I wrote a Christmas song a few years ago imagining the Nativity story from Joseph’s point of view. I was driving home from Sacramento, California, late at night, listening to Christmas music in mid-December. Here’s a verse or two of that song “O Joseph.”
An endless line of headlights on Interstate 5
300 miles before me on my midnight drive
And I can’t help but think about those travelers long ago
Who made there way from Nazareth to Bethlehem of old
The road was choked with refugees the weary and the worn
And the world was all in shambles in the year that He was born
Peace was just a memory and hope had all but died
But the broke the darkness the moment that He cried
An honest, historical survey of what Mary & Joseph encountered as they traveled the roads crowded with other displaced people would make it clear that indeed, the “world was all in shambles” in those days, thanks to Roman oppressive rule. This scene should evoke widespread empathy.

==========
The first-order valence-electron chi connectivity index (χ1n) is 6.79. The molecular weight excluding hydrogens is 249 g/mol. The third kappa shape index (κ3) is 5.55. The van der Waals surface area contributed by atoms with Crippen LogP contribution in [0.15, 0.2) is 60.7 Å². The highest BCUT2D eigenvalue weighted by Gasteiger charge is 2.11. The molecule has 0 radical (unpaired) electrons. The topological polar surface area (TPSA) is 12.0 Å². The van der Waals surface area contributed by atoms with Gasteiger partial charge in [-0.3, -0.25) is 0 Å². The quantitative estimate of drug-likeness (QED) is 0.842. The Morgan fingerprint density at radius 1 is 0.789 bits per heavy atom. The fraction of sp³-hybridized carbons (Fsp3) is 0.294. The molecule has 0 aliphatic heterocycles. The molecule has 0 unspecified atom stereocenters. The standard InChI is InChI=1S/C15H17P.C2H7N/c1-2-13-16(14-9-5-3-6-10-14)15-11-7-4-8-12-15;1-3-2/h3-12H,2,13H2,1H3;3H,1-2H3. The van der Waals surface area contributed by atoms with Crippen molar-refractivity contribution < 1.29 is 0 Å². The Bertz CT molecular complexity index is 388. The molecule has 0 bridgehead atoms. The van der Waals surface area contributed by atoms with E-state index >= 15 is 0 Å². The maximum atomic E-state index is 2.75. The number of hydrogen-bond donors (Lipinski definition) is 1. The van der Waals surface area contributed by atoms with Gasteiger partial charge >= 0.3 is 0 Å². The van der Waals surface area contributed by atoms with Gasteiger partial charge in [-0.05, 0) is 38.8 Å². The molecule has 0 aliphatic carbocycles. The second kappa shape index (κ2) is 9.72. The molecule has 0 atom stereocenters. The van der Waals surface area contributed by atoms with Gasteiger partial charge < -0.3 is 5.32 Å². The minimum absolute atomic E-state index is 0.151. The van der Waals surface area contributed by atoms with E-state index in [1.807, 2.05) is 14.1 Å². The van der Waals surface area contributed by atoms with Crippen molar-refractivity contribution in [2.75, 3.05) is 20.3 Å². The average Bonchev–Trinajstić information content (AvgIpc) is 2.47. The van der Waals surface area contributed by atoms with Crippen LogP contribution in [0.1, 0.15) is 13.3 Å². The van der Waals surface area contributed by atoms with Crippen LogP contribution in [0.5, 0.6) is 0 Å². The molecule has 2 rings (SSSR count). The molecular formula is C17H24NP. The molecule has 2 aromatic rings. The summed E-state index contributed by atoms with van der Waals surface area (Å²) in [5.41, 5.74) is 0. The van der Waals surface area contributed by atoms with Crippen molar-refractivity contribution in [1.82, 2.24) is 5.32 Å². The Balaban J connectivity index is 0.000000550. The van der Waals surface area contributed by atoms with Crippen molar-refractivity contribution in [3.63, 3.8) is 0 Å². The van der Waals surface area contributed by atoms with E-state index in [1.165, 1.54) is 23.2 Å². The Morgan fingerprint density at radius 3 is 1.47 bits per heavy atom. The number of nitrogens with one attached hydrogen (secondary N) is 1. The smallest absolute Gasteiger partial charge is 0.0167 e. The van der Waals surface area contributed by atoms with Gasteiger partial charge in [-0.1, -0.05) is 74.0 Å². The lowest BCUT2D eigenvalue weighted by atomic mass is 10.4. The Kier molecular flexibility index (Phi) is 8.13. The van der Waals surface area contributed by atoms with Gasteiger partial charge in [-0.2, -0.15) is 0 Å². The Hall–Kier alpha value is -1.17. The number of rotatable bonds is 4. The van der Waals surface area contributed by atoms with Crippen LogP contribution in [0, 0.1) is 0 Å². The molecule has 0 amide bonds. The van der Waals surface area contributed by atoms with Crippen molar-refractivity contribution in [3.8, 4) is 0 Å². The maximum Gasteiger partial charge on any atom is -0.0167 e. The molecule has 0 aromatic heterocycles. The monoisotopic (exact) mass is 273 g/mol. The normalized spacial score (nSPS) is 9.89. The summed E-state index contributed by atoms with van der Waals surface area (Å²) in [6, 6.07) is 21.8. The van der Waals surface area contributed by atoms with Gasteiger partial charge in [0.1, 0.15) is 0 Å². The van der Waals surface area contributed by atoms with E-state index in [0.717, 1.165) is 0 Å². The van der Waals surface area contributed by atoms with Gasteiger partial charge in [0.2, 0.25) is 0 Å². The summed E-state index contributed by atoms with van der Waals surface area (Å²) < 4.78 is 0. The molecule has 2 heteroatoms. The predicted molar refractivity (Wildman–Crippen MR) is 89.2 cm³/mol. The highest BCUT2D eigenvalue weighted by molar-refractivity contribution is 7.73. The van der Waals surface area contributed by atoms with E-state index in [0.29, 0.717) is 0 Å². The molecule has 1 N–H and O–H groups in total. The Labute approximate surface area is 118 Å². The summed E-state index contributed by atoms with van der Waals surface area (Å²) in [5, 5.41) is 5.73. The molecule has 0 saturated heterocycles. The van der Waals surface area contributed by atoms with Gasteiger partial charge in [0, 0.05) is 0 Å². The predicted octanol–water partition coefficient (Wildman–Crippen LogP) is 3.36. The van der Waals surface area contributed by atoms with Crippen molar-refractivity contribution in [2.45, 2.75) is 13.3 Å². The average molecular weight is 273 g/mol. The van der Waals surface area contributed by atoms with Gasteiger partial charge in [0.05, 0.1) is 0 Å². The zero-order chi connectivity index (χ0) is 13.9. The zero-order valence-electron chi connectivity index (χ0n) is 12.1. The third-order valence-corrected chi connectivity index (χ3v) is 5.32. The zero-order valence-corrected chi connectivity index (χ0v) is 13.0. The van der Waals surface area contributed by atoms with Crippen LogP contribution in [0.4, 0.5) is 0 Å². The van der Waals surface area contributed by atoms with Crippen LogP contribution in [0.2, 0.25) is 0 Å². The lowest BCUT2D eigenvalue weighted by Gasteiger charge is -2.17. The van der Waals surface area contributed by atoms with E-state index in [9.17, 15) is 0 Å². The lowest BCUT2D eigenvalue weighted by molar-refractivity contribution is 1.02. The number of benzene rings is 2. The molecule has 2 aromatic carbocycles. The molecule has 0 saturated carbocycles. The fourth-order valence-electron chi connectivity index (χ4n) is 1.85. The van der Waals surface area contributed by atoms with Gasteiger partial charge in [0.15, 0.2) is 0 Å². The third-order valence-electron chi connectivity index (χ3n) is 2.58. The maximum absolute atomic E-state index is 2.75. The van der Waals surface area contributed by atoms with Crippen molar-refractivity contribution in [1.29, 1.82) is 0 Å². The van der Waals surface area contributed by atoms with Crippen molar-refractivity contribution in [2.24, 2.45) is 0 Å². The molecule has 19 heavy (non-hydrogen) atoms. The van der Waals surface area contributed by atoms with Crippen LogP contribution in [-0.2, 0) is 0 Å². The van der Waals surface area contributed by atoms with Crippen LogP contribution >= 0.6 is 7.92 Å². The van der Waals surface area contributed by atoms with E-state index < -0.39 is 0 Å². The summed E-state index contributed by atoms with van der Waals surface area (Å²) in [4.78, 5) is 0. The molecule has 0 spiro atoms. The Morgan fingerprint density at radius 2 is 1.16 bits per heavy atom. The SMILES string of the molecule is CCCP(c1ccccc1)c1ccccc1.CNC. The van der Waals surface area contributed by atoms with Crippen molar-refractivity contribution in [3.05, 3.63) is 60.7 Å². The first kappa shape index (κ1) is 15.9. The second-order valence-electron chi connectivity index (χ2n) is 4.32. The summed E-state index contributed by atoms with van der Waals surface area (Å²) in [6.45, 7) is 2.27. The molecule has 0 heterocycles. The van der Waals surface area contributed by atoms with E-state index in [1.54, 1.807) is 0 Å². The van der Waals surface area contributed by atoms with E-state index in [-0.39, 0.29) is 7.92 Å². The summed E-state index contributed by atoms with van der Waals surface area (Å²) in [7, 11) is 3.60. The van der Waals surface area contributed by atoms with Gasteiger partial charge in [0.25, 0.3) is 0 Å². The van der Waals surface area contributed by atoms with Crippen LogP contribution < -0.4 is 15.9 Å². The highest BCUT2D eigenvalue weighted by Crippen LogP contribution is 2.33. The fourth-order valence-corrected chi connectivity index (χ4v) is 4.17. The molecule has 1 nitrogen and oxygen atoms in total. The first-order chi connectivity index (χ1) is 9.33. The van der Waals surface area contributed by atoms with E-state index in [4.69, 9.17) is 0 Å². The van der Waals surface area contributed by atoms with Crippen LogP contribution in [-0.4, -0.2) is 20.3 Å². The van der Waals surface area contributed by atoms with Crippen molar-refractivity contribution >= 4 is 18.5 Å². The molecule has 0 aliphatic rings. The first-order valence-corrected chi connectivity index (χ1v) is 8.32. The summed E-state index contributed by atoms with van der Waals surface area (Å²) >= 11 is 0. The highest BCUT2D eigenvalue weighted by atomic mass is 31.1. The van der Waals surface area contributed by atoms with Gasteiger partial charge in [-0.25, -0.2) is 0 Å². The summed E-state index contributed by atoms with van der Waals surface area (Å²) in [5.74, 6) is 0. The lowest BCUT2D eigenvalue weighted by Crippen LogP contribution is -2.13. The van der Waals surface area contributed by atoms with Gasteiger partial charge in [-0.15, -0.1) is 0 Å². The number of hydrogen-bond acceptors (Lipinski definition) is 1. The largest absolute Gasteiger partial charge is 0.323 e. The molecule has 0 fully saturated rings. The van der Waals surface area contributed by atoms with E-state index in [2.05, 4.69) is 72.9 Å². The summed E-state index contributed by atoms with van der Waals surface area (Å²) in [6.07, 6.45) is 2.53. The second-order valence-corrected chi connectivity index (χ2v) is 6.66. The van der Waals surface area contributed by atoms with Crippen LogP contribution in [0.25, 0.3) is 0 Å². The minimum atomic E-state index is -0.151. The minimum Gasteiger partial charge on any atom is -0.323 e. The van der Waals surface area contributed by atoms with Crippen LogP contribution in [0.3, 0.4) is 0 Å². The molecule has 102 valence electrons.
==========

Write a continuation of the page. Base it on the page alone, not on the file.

Yet as this chosen couple entered Bethlehem, where Joseph had family, no door opened to welcome them. No uncle or cousin opened their door. No VIP suite was prepared. No staff of trained medical professionals. Instead, we find “highly favored” Mary forced to take up temporary residence in an unfavorable shed, barn, cave or stable. Then Mary told Joseph, “My dear, it’s time.” The Savior of the world, THEIR Savior, was about to be born in that crude environment.
But that was perfect for what was about to happen. Jesus needed to be deeply embedded as Emmanuel “God among us,” not basking in luxury at a safe distance, looking down from an ivory tower. He would start at and stay at “street level,” where we all live. Brace yourself, Mary. The stage was finally set. The players were all in place. And Gabriel, you can cue that heavenly choir.